Bower is a set in stone solution to the problem of front-end package management. For web applications, it is a good choice. Building up websites required a lot of package managers like Composer and NPM, which have proved efficient. They help in simplifying the installation and updation of package dependencies.
The website comprises CSS frameworks like bootstrap, Java script frameworks like angular and libraries like jQuery. Bower helps in managing all these. It doesn’t confuse the objective of the browser by minimising the code of your applications. This helps in installing the right version of packages and dependencies that are required. The browser actually downloads into a particular location, the source libraries for the right libraries, and everything that is needed. It helps in keeping track of the installed packages and aids in upgrading packages. The developer can decide how to use them.
Bower requires having three requisites installed on the server.
Bower uses Node. It is better to install nodeJS prior to using Bower. For a Windows machine, the best way to install nodeJS is to use any installer from the website. For Linux distributions, you can either go for the installer or the binary distributions.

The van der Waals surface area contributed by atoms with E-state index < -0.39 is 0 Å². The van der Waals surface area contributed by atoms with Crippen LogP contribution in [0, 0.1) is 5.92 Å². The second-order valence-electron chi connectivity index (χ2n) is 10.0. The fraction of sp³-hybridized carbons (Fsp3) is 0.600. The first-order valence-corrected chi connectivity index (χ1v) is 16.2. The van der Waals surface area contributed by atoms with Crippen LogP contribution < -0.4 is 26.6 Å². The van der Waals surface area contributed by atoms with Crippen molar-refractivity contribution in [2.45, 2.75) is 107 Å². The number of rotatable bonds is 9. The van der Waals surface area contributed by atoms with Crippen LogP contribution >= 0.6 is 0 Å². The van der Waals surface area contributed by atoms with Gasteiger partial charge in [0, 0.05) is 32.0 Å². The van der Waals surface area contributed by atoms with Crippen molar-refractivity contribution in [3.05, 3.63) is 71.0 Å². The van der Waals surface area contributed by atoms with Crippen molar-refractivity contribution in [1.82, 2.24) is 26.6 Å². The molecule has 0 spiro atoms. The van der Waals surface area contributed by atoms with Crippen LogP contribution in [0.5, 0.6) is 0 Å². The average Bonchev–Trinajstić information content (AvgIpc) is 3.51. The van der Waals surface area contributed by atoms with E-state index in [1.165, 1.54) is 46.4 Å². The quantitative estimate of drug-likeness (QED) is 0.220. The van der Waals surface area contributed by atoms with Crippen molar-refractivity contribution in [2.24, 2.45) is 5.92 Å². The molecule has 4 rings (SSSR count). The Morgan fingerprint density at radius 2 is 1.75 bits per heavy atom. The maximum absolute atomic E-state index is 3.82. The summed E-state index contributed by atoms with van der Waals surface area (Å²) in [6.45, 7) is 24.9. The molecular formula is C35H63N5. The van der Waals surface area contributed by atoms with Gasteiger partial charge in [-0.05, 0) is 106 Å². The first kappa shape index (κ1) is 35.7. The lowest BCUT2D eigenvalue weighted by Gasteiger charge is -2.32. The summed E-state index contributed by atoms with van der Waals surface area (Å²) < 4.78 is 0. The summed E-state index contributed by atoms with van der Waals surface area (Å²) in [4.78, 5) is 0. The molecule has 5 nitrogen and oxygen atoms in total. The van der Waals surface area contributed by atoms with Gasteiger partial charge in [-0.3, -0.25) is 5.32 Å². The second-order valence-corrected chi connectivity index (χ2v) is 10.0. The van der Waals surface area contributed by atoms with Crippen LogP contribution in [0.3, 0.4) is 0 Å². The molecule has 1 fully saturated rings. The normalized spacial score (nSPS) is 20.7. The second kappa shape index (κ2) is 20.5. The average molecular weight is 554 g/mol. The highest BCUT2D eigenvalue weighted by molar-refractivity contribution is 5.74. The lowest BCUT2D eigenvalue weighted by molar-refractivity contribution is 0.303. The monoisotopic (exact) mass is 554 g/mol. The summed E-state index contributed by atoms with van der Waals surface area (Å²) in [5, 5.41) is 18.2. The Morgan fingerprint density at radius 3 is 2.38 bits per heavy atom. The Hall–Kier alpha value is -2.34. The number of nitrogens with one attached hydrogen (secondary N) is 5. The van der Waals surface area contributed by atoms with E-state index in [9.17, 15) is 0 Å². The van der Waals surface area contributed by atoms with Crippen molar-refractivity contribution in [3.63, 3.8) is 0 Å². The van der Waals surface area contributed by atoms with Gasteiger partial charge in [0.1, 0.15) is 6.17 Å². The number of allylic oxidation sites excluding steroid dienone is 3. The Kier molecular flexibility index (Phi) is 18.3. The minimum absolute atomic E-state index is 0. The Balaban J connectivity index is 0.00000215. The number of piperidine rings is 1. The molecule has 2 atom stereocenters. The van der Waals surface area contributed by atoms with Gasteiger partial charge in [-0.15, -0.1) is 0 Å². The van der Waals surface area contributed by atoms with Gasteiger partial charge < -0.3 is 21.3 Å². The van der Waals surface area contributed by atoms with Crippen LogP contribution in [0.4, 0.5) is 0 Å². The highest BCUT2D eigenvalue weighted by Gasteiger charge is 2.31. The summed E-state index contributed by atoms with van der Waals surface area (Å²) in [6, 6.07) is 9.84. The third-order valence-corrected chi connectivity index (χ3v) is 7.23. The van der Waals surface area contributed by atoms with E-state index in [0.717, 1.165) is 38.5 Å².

The version can be checked as
# node -v.
Node comes along with NPM. So there is no need for any extra installation.
The version check can be done by executing npm -v. As NPM gets more frequently updated it is better to ensure that the latest version is getting executed.
# npm install npm@latest -g.
Also Git needs to be installed as bower packages are Git repos. Git may be required to install and fetch some packages. With these requirements, one can proceed to install Git globally.
# npm install -g bower
Bower uses a special file called bower.json to keep track of all the dependencies that are used in the application. A bower.json file can be created by using
# bower init
Another important file is .bowerrc . It can be used to change the name and the location of the bower_components directory. By default, Bower downloads everything to the bower_components folder.
It looks like
Installing packages can be attained by
# bower install <package>
These packages will be installed to bower_components/. To install a package and adds it to bower.json –save option can be used as follows:
# bower install <package> –save
You can gather the list of all packages by using the list option.
# bower list
To view the details of a particular package, you need to specify the package name along with the info option.
# bower info <package-name>
Another interesting aspect is that Bower does not require super user permissions, as it is a user command.
The package manager feature has recasted the way the code is shared. Bower has introduced a hassle free way of managing project libraries and dependencies. Undoubtedly, bower is an excellent tool that the developers can often resort to.